But the new short 'Emerald' may be the most gorgeous thing he's filmed--computer-generated snowy/feathery/angelic somethings spiral around in a disused hotel while actors improvise stories over the images.

A DVD compilation of all the shorts from the mid-nineties to the present would be really wonderful.

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The Fanciful Norwegian
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#12 Post by The Fanciful Norwegian » Sat Mar 15, 2008 10:01 am

A fascinating article by Keith Griffiths (executive producer of Syndromes and a Century) detailing the battle with Thai censors, complete with what I assume are surreptitious phone-camera photographs. Quick summary: the appeal not only failed but provoked additional censorship, and the censored version is being released in Thailand with black leader replacing the missing segments. The contempt expressed by the censors ("The filmmaker’s parents should feel ashamed") is genuinely stunning -- these people must have calloused knuckles from dragging them along the ground all the time.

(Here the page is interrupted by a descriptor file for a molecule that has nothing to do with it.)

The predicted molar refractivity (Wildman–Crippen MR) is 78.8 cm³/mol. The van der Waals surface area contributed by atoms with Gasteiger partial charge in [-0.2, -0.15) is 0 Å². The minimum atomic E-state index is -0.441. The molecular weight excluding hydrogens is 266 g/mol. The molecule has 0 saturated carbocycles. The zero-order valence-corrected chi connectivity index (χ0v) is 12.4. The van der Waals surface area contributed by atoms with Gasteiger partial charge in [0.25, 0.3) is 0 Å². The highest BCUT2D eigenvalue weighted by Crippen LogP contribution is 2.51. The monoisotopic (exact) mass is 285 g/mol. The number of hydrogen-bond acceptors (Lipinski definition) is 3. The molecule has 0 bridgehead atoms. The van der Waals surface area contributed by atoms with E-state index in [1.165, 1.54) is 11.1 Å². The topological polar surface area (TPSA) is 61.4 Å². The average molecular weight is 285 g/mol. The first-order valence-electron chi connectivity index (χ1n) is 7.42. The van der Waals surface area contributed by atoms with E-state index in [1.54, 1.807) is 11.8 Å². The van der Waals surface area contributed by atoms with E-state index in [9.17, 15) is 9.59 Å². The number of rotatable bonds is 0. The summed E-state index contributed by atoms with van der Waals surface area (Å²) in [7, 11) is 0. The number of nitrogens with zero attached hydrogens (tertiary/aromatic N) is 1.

Update: A Variety story on the subject, which notes that the additional censorship involved "another shot that shows statues of Prince Songkhla, known as the father of the Thai medical profession, and the Princess Mother."
Last edited by The Fanciful Norwegian on Sun Mar 16, 2008 8:33 am, edited 1 time in total.

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foggy eyes
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#13 Post by foggy eyes » Sat Mar 15, 2008 5:37 pm

Thanks, FN - a very interesting article which offers an addendum of sorts to Apichatpong's statement in The Guardian last September. If you haven't seen it, there's another excellent piece about censorship and the Thai Film Act in the latest issue of Vertigo.